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Design Week Highlights: Batch 4

A round-up of our favourite finds during Design Week

By Arta Ghanbari

It’s another jam-packed day of shows and exhibits at Design Week. Before heading to the Interior Design Show’s Opening Night Party yesterday, we got a chance to stop by the Gladstone Hotels’ 11th annual Come Up To My Room exhibit and showcase of local female designers at Capacity, then hit participating shops and galleries along Dundas West for Do Design. Favourites include the pretty little ceramics at Made’s Redesigned Medalta, UnitFive Design Inc.’s window installation at Comrags and Bookhou’s Bell Jar lamps.

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We love the pop, colour-blocking version of Luca Nichetto’s coffee set for Mjölk. This is the first showing of the Stockholm-based Italian designer’s work, which was made specially for the Junction shop, and produced by local artisans here in Toronto. The coffee set consists of a porcelain coffee pot, three cups, pour-over dripper, and maple wood tray with walnut legs. Tagged by Elizabeth Pagliacolo.
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Enter Room 208 at the Gladstone Hotel for local wallpaper champ Rollout’s “Analog Pixels.” The company made a bold statement at the 11th annual Come Up To My Room exhibit by breaking out of their typical 2-D square feet dimensions and diving into 3-D patterns by way of modular cubic-foot building blocks. Step right up and arrange the blocks (featuring Rob Ford’s face) to create your own patterns. Tagged by David Dick-Agnew.
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This is no doubt the hairiest ceiling we’ve ever seen. Courtesy of Azero (A0) – the joint effort of digital media and graphic design studio ALSO Collective and interiors firm Mason Studio –, the Fall of the Walled Garden in Room 214 of Gladstone’s Come Up To My Room explores public and private experiences. The installation asks for people to enter the room and slow down their minds and bodies in this calm and cloudly space. Tagged by David Dick-Agnew.
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Ceramic artists, illustrators and graphic designers from across Canada have come together for Redesigned Medalta, a collection of limited edition small plates for Made. We especially loved Aaron Nelson’s plates, which feature the cracked clay earth of Alberta. Once a giant ceramic manufacturer in Medicine Hat, Alberta, 60 years ago, Medalta has now transformed into a museum and ceramic artists’ studio facility, designing new contemporary products with the latest digital tools to produce analog ceramics. Tagged by Tory Healy.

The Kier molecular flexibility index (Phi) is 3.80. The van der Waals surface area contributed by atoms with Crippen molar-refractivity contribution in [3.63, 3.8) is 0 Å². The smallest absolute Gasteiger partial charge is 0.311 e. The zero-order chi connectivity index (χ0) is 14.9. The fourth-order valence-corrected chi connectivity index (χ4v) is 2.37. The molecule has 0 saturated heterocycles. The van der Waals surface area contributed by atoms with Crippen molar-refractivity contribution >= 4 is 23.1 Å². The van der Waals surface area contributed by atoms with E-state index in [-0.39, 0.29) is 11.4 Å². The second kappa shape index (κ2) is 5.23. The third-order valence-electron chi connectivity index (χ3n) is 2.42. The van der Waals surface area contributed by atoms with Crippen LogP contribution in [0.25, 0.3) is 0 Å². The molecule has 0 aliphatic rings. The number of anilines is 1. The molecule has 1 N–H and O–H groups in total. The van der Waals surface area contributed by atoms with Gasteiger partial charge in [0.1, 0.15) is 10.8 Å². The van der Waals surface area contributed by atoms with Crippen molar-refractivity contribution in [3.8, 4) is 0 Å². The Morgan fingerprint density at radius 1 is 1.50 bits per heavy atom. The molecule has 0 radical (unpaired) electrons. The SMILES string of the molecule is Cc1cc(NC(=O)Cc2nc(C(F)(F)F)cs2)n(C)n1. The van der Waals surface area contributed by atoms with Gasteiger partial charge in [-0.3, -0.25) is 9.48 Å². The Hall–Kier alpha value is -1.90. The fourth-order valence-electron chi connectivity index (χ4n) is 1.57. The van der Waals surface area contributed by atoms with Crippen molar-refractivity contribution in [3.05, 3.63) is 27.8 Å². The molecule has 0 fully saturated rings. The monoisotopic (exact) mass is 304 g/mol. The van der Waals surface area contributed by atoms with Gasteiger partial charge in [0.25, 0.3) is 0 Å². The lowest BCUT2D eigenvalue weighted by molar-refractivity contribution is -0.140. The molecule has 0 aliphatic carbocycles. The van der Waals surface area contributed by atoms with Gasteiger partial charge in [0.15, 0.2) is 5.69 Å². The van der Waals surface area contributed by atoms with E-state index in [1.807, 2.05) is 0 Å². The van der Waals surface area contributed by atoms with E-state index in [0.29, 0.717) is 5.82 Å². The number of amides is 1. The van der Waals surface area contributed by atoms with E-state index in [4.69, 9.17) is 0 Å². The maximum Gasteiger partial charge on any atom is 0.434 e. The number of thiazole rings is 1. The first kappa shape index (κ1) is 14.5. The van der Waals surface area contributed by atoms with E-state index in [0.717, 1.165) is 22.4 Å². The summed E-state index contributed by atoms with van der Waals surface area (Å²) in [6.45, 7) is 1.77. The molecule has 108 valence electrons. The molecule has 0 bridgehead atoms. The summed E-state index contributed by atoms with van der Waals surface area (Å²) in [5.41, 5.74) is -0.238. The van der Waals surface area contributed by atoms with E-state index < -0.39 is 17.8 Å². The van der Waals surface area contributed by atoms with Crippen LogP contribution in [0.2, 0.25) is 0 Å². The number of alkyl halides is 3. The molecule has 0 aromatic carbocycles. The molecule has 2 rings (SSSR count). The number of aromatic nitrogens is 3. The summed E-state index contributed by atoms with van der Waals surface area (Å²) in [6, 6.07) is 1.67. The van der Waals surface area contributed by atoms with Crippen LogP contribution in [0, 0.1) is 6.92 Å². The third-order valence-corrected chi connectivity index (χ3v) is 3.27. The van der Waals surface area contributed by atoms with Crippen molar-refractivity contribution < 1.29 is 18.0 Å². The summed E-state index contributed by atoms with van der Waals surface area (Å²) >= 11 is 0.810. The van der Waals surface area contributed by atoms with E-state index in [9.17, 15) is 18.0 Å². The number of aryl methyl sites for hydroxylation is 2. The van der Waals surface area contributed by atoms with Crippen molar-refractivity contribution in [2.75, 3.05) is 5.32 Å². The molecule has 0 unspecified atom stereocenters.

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Also at Made is the work of Laura McKibbon, a resident artist at Medalta. Her ceramic plates feature legible, positive messages of tags and graffiti she has come across in Toronto, Montreal, Vancouver and Medalta’s home of Medicine Hat, Alberta. McKibbon transformed her photographs of the messages into decals and fired these onto her handcrafted dishware. Tagged by Tory Healy.
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Handing out a Love Tag at Bookhou is a given. Husband-and-wife design team John Booth and Arounna Khounnoraj produce immaculate home accessories and furnishings – from silkscreened pillows to laser cut birch plywood alphabets and lighting – right in front of you, in their studio-slash-retail space on Dundas West. When it comes to his series of Bell Jar lamps, Booth “Starts with the bulb and see where design takes you.” His latest takes its cue from an Edison-style incandescent – Booth hand-turned silky oak to fit a ceramic filament and glass cloche (blown at Harbourfront Centre). He finished the piece with a hand-rubbed oil-wax emulsion and a twisted, fabric covered electrical cord. Tagged by Tory Healy.
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While at the Gladstone, we toured the hotel suites at Come Up To My Room then walked over to the fourth annual Capacity exhibit to see the works of local female designers. Margaret Pryde’s “Conjunction Function” is made up of a nest of plywood boxes with exposed edges that are snug together, but can also be moved around. We love the simplicity and elegance of the composition. Tagged by David Dick-Agnew.
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Local lighting, furniture and sculpture makers UnitFive Design Inc took their assigned venue to heart. When visiting the Dundas West boutique Comrags, studying the shapes of the garments, retro prints, clothing racks and how the light fell through the storefront window, an idea clicked. The result: floor-to-ceiling, hand-forged steel figures whose hourglass forms and sinuous, reinforced construction recall dressmaker mannequins circa the 1970’s. Tagged by Tory Healy.


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